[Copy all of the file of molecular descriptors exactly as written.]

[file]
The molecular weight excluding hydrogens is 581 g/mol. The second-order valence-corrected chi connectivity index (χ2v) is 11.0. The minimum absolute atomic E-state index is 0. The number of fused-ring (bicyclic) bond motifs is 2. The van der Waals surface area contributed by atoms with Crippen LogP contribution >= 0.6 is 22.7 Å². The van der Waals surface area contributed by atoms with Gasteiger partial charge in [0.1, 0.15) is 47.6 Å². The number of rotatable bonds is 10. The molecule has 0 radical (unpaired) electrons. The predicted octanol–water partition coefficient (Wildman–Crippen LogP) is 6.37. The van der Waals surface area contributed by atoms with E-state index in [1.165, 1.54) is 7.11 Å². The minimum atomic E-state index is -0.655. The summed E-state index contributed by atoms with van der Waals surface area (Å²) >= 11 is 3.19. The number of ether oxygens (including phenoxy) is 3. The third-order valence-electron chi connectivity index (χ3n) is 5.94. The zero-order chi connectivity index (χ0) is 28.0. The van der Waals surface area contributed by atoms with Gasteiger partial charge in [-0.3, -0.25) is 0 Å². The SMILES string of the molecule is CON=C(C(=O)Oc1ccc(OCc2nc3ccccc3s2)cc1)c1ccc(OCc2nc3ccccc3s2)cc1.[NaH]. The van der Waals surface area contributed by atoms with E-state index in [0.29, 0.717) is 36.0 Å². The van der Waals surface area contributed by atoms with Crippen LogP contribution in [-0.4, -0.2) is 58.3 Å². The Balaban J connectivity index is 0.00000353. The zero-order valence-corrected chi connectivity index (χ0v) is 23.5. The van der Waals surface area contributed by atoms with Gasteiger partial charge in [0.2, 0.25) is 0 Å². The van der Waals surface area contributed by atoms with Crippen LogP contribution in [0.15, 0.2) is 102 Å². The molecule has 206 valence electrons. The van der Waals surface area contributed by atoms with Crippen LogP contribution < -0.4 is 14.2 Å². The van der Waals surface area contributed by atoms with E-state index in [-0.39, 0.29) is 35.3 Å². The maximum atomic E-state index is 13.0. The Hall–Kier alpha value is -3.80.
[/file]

The molecular weight excluding hydrogens is 581 g/mol. The second-order valence-corrected chi connectivity index (χ2v) is 11.0. The minimum absolute atomic E-state index is 0. The number of fused-ring (bicyclic) bond motifs is 2. The van der Waals surface area contributed by atoms with Crippen LogP contribution >= 0.6 is 22.7 Å². The van der Waals surface area contributed by atoms with Gasteiger partial charge in [0.1, 0.15) is 47.6 Å². The number of rotatable bonds is 10. The molecule has 0 radical (unpaired) electrons. The predicted octanol–water partition coefficient (Wildman–Crippen LogP) is 6.37. The van der Waals surface area contributed by atoms with E-state index in [1.165, 1.54) is 7.11 Å². The minimum atomic E-state index is -0.655. The summed E-state index contributed by atoms with van der Waals surface area (Å²) >= 11 is 3.19. The number of ether oxygens (including phenoxy) is 3. The third-order valence-electron chi connectivity index (χ3n) is 5.94. The zero-order chi connectivity index (χ0) is 28.0. The van der Waals surface area contributed by atoms with Gasteiger partial charge in [-0.3, -0.25) is 0 Å². The SMILES string of the molecule is CON=C(C(=O)Oc1ccc(OCc2nc3ccccc3s2)cc1)c1ccc(OCc2nc3ccccc3s2)cc1.[NaH]. The van der Waals surface area contributed by atoms with E-state index in [0.29, 0.717) is 36.0 Å². The van der Waals surface area contributed by atoms with Crippen LogP contribution in [-0.4, -0.2) is 58.3 Å². The Balaban J connectivity index is 0.00000353. The zero-order valence-corrected chi connectivity index (χ0v) is 23.5. The van der Waals surface area contributed by atoms with Gasteiger partial charge in [0.2, 0.25) is 0 Å². The van der Waals surface area contributed by atoms with Crippen LogP contribution in [0.15, 0.2) is 102 Å². The molecule has 206 valence electrons. The van der Waals surface area contributed by atoms with Crippen LogP contribution < -0.4 is 14.2 Å². The van der Waals surface area contributed by atoms with E-state index in [-0.39, 0.29) is 35.3 Å². The maximum atomic E-state index is 13.0. The Hall–Kier alpha value is -3.80.